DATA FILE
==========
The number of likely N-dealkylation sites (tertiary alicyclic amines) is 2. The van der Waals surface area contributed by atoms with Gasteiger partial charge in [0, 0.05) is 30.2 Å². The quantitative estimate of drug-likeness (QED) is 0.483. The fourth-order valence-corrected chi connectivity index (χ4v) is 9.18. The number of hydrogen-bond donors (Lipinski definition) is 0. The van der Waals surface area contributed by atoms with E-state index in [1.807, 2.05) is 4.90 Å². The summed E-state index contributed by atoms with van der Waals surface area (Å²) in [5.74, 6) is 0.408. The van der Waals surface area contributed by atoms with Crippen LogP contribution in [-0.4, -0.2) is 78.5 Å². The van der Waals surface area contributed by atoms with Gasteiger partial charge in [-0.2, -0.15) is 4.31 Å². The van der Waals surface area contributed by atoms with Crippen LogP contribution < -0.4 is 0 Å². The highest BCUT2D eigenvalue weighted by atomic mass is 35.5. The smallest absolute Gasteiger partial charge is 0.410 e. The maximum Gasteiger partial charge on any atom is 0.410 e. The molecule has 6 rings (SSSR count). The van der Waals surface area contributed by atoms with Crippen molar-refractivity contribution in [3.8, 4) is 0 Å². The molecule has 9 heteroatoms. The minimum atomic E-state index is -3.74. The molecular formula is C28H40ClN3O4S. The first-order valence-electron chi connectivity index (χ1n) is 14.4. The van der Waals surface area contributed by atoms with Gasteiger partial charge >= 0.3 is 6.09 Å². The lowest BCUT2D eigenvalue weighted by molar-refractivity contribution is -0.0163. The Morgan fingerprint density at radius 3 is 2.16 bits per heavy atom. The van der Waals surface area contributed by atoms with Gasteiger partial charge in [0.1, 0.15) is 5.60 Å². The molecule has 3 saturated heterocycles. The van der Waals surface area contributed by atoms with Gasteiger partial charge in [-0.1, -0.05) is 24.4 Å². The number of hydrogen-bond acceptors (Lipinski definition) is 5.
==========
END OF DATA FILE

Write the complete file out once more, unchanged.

The number of likely N-dealkylation sites (tertiary alicyclic amines) is 2. The van der Waals surface area contributed by atoms with Gasteiger partial charge in [0, 0.05) is 30.2 Å². The quantitative estimate of drug-likeness (QED) is 0.483. The fourth-order valence-corrected chi connectivity index (χ4v) is 9.18. The number of hydrogen-bond donors (Lipinski definition) is 0. The van der Waals surface area contributed by atoms with E-state index in [1.807, 2.05) is 4.90 Å². The summed E-state index contributed by atoms with van der Waals surface area (Å²) in [5.74, 6) is 0.408. The van der Waals surface area contributed by atoms with Crippen LogP contribution in [-0.4, -0.2) is 78.5 Å². The van der Waals surface area contributed by atoms with Gasteiger partial charge in [-0.2, -0.15) is 4.31 Å². The van der Waals surface area contributed by atoms with Crippen LogP contribution < -0.4 is 0 Å². The highest BCUT2D eigenvalue weighted by atomic mass is 35.5. The smallest absolute Gasteiger partial charge is 0.410 e. The maximum Gasteiger partial charge on any atom is 0.410 e. The molecule has 6 rings (SSSR count). The van der Waals surface area contributed by atoms with Crippen molar-refractivity contribution in [3.8, 4) is 0 Å². The molecule has 9 heteroatoms. The minimum atomic E-state index is -3.74. The molecular formula is C28H40ClN3O4S. The first-order valence-electron chi connectivity index (χ1n) is 14.4. The van der Waals surface area contributed by atoms with Gasteiger partial charge >= 0.3 is 6.09 Å². The lowest BCUT2D eigenvalue weighted by molar-refractivity contribution is -0.0163. The Morgan fingerprint density at radius 3 is 2.16 bits per heavy atom. The van der Waals surface area contributed by atoms with Gasteiger partial charge in [0.1, 0.15) is 5.60 Å². The molecule has 3 saturated heterocycles. The van der Waals surface area contributed by atoms with Gasteiger partial charge in [-0.1, -0.05) is 24.4 Å². The number of hydrogen-bond acceptors (Lipinski definition) is 5.